Revamping Photovoltaic Systems in Italy

Giovanna di Baccoby Giovanna di Bacco (guest post), , 0 Comments
Revamping Photovoltaic Systems in Italy

Turning crisis into opportunity: Despite the fact that the installation of new PV systems has dropped by several megawatts, a new and promising trend known as revamping has developed in Italy.

Revamping essentially involves upgrading already existing PV systems to increase the system’s service life and productivity. Italy is a very profitable country for solar energy and already has numerous PV installations that could be improved and made more efficient. By revamping, PV system operators can best boost the value of their systems using a modernization process that closely examines and restructures the system.


The Goal: Modernize PV Systems and Ensure Output

Revamping a system means breaking through the planning and technical limits that have developed in an aging PV system, and incorporating current and modern ideas into the project. Modernizing already existing PV systems is not nearly as expensive as installing an entirely new system, and it also achieves a better result in the end because the system’s unique characteristics are already known.

SMA Italia is a pioneer when it comes to this type of project. “We are in contact with a growing number of investors who are dealing with inefficient PV systems that were built during Italy’s photovoltaic boom,” said Attilio Bragheri, Director of the Power Plant Solutions division in Italy, which is responsible for major PV installations. “The feed-in tariff that is tied to these systems is truly outstanding. Nevertheless, the payout is mostly lost because the installed inverters are unable to produce the projected output.”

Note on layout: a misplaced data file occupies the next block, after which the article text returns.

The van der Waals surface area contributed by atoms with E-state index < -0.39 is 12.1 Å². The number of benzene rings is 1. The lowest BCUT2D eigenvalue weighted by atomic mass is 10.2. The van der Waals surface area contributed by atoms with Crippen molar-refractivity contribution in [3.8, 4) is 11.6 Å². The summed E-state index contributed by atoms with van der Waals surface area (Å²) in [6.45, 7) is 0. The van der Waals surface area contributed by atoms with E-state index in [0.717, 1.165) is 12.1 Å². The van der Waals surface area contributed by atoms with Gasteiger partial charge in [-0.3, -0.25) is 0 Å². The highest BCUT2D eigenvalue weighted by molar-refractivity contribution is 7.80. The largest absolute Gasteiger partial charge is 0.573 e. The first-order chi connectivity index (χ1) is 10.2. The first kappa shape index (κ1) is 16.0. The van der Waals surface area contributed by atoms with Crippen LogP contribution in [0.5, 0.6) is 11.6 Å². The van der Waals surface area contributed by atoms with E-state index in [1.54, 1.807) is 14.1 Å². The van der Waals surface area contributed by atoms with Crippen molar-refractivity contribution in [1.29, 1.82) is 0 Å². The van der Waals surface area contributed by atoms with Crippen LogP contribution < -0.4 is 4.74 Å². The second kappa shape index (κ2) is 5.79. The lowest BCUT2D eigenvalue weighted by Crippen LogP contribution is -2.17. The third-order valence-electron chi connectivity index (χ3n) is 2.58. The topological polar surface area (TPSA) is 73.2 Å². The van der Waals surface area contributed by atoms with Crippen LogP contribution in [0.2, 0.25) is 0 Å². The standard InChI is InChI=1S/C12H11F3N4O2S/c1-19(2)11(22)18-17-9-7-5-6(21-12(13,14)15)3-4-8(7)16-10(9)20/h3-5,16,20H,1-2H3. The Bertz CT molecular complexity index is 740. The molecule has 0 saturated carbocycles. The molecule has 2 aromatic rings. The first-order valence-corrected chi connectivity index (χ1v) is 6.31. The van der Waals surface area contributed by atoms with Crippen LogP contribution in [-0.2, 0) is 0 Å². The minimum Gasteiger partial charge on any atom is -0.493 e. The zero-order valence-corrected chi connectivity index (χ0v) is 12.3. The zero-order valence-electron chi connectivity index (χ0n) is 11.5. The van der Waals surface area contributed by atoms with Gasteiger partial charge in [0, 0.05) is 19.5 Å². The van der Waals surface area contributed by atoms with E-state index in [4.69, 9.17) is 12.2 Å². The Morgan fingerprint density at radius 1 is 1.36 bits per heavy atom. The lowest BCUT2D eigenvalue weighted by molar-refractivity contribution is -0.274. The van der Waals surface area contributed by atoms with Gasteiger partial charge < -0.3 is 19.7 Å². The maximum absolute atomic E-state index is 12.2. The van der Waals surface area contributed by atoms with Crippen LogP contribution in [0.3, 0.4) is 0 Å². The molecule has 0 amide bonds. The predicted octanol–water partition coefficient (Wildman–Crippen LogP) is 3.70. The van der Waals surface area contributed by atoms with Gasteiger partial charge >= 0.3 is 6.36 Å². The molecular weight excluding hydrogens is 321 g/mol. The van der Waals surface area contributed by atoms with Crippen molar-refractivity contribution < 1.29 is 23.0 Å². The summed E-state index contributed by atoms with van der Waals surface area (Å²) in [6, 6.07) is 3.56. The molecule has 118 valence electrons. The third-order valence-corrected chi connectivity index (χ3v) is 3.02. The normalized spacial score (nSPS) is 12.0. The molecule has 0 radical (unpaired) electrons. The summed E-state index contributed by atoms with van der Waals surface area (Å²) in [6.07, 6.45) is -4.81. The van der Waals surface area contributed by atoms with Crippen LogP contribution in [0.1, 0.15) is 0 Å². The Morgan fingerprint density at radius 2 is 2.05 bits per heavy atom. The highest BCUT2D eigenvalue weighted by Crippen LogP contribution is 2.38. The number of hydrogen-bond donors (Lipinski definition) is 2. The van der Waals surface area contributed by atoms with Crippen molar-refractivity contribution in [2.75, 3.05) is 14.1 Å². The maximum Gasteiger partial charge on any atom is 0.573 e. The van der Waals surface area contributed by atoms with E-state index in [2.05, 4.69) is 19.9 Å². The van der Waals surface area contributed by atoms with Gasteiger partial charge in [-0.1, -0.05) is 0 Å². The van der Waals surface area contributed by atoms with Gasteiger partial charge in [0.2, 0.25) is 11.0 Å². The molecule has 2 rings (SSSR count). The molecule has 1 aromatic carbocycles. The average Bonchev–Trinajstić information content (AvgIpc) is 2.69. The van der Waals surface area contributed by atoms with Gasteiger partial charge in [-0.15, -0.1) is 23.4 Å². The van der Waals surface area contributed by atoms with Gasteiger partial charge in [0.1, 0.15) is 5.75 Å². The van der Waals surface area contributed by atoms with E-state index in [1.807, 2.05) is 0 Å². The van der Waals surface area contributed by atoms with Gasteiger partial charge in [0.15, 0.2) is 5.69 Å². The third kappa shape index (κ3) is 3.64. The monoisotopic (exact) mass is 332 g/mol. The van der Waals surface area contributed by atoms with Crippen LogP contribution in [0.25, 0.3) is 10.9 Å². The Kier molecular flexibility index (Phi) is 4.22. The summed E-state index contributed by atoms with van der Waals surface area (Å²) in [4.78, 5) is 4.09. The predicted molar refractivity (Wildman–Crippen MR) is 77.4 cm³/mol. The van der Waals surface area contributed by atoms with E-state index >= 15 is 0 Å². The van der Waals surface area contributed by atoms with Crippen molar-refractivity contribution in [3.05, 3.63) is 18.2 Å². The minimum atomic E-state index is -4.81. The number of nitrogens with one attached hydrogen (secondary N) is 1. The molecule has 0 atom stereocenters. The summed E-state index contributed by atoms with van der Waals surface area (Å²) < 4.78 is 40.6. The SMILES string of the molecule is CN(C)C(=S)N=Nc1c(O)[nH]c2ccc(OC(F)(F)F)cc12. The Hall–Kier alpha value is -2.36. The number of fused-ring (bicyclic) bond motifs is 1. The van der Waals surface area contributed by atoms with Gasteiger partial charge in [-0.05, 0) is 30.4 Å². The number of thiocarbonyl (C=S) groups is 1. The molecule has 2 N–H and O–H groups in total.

SMA experts have researched the best method for replacing inverters, with the goal of halting productivity losses.

SMA experts have researched the best method for replacing inverters, with the goal of halting productivity losses.

In fact, the discrepancy between the actual output generated by the PV system and the projected output in the business plan is the main reason investors are revamping their systems. “They are doing it mainly because the race to install PV systems back in the day was so intense that more attention was paid to scheduling the installation than the technical features of the chosen products or the reliability of the manufacturer,” explained Bragheri. “Nowadays, many of those photovoltaic manufacturers are no longer in business; they either went bankrupt or left the industry. System operators and therefore the investors are now faced with PV systems that rely on obsolete equipment or ones that no longer receive technical support from the manufacturer to ensure the equipment is operating correctly.”


Case Study: Northern Italy’s Cuneo PV Farm

One story of a successful revamping comes from an inverter replacement in a 1 MW system located in the northern Italian town of Cuneo. The previously installed inverter was still functional, but its output was low. Because the inverter’s manufacturer was no longer in business, the system’s operator couldn’t count on technical support. Instead, they had to handle the system’s maintenance on their own.

While the system still functioned two and a half years after it was installed, its output was about six percent less than what had been projected in the business plan, resulting in substantial financial losses. Over the long term, the gap between the actual output and that estimated in the business plan would have continued to grow. Revamping successfully reversed this downward trend.

The inverter was replaced at night when the inverter was not productive, which meant that there would be no down time. In fact, the system was commissioned during the early morning hours so that a parallel connection of the system could occur starting at 9 a.m.


Possible Output Increase of up to 10 Percent

To best fit into the original design and system dimensions, they installed two SMA Sunny Central CP inverters with an output of 500 kW each. The central inverter achieved an efficiency level of 98.6 percent. Leaving out the integrated low-voltage transformer was a particularly critical factor in increasing the system’s output and saving on a renewed current conversion, which reduced specific product costs even further.

“Revamping the 1 MW PV system immediately increased energy generated daily by five to six percent,” confirmed Bragheri. “The projected output for the next 20 years is now even 10 percent higher than in the business plan.”


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